I take in a lot of information daily and all of it I hear and understand, even if it is incorrect.
I cannot justifiably say any claim is NOT data, nor can I say it's data that points to a precise meaning, therefore all claims are justifiable.
I mean, what is printed here may be all I want you to hear, but any fray may give an imperfect address.
If you are uninformed laterally in all cases, is any case residual?
If a person means more than what they say, can a claim ever be justified?
But not all art is interpreted the right way... — Varde
This is a paradox one might come across if they consider God's omnipotence. If the answer is yes, then there is one thing he can't do (lift a heavy enough rock), which contradicts the definition of omnipotence (being able to do anything). The same applies if the answer is no. How would you solve this paradox? — Cidat
That is easy, In 2003, Putin arrested and froze Mikhail Khodorkovsky assets. In order to keep the same thing from happening to them other Russian oligarchs handed over a large sum of their own assets to Putin himself. This single act made Putin one of the richest/powerful people on the planet and few people even know the entire sum of what he really owns.We can compare our naivety. If I’m so naive on the topic it should be easy for you to name a wealthy person who has committed murder and violence “just as much as the State has”; or name one wealthy person in Russia or China who has arrested someone and confiscated his wealth. I can give countless examples of States engaging in such behavior. — NOS4A2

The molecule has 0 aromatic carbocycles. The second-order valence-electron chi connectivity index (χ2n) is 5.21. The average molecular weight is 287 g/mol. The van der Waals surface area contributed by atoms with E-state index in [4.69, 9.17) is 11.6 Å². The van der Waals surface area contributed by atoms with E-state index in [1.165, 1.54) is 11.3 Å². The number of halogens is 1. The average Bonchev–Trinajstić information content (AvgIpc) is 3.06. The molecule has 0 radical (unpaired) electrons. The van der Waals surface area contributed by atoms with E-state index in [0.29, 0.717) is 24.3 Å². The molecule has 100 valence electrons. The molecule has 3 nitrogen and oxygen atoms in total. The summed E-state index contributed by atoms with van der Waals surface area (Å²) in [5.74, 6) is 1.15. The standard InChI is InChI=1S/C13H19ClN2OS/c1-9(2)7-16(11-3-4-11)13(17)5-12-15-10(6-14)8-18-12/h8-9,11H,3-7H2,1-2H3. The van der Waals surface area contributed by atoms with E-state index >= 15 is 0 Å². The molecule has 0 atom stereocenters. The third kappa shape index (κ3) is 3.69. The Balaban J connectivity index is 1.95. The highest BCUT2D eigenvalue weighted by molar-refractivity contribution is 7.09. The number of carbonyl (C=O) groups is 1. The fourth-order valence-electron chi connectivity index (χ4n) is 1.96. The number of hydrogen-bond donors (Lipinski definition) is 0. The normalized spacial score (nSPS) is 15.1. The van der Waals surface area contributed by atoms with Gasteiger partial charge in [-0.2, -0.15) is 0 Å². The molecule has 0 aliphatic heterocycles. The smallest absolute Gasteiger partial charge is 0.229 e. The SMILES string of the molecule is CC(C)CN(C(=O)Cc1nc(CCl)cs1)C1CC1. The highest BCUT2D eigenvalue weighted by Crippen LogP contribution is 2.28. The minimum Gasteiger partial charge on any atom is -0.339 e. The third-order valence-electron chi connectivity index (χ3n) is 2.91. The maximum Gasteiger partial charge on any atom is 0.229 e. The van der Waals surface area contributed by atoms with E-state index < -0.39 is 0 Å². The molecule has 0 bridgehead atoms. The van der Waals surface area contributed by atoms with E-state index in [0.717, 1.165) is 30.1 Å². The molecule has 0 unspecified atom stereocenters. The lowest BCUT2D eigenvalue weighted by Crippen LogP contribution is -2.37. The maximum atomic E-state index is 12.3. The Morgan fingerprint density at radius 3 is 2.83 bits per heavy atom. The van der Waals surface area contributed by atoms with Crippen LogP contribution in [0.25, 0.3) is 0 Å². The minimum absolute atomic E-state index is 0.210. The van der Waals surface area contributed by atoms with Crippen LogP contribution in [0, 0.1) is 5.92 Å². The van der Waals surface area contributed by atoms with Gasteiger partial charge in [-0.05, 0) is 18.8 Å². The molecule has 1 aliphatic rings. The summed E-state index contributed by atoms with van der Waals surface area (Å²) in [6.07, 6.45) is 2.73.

It’s a good thing there are compassionate, not-so-wealthy people such as yourself out there spending your efforts to help the elderly, disabled, the poor etc. to compensate for the lack of wealthy concern. But in effect you’re not helping, but advocating that the state and the wealthy—others—should help the poor wherever you refuse to. Equating compassion with tax-paying and statism is one of the greatest evils in the history of mankind, in my opinion. — NOS4A2